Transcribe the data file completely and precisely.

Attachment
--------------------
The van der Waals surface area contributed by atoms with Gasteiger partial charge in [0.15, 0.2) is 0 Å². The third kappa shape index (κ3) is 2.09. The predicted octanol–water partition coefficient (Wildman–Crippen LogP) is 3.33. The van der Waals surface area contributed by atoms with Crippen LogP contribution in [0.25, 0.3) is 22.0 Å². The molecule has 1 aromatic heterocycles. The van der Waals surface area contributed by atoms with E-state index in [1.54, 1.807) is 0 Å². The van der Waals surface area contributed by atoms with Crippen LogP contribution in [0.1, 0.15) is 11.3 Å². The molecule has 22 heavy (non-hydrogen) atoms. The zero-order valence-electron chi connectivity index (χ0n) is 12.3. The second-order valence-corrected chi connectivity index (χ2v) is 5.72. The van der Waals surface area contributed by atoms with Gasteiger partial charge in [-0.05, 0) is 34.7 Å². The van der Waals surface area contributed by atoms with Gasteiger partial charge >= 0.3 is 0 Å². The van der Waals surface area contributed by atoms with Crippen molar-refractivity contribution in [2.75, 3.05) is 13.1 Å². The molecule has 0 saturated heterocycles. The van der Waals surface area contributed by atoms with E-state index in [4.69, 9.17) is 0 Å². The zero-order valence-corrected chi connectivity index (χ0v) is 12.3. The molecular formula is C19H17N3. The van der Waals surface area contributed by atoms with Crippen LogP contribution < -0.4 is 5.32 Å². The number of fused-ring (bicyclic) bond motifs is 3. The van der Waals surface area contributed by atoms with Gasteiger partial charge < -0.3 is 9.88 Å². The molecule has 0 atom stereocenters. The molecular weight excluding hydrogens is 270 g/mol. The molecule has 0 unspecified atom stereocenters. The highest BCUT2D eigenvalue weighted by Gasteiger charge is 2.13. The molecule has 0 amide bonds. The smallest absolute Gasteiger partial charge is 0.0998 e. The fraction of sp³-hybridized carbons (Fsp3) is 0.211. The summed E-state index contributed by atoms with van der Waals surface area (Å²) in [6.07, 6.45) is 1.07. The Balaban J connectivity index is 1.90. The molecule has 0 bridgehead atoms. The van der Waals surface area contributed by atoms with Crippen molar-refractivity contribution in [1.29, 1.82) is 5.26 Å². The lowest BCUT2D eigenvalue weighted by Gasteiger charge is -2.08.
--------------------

The van der Waals surface area contributed by atoms with Gasteiger partial charge in [0.15, 0.2) is 0 Å². The third kappa shape index (κ3) is 2.09. The predicted octanol–water partition coefficient (Wildman–Crippen LogP) is 3.33. The van der Waals surface area contributed by atoms with Crippen LogP contribution in [0.25, 0.3) is 22.0 Å². The molecule has 1 aromatic heterocycles. The van der Waals surface area contributed by atoms with E-state index in [1.54, 1.807) is 0 Å². The van der Waals surface area contributed by atoms with Crippen LogP contribution in [0.1, 0.15) is 11.3 Å². The molecule has 22 heavy (non-hydrogen) atoms. The zero-order valence-electron chi connectivity index (χ0n) is 12.3. The second-order valence-corrected chi connectivity index (χ2v) is 5.72. The van der Waals surface area contributed by atoms with Gasteiger partial charge in [-0.05, 0) is 34.7 Å². The van der Waals surface area contributed by atoms with Gasteiger partial charge >= 0.3 is 0 Å². The van der Waals surface area contributed by atoms with Crippen molar-refractivity contribution in [2.75, 3.05) is 13.1 Å². The molecule has 0 saturated heterocycles. The van der Waals surface area contributed by atoms with E-state index in [4.69, 9.17) is 0 Å². The zero-order valence-corrected chi connectivity index (χ0v) is 12.3. The molecular formula is C19H17N3. The van der Waals surface area contributed by atoms with Crippen LogP contribution < -0.4 is 5.32 Å². The number of fused-ring (bicyclic) bond motifs is 3. The van der Waals surface area contributed by atoms with Gasteiger partial charge < -0.3 is 9.88 Å². The molecule has 0 atom stereocenters. The molecular weight excluding hydrogens is 270 g/mol. The molecule has 0 unspecified atom stereocenters. The highest BCUT2D eigenvalue weighted by Gasteiger charge is 2.13. The molecule has 0 amide bonds. The smallest absolute Gasteiger partial charge is 0.0998 e. The fraction of sp³-hybridized carbons (Fsp3) is 0.211. The summed E-state index contributed by atoms with van der Waals surface area (Å²) in [6.07, 6.45) is 1.07. The Balaban J connectivity index is 1.90. The molecule has 0 bridgehead atoms. The van der Waals surface area contributed by atoms with Crippen molar-refractivity contribution in [1.29, 1.82) is 5.26 Å². The lowest BCUT2D eigenvalue weighted by Gasteiger charge is -2.08.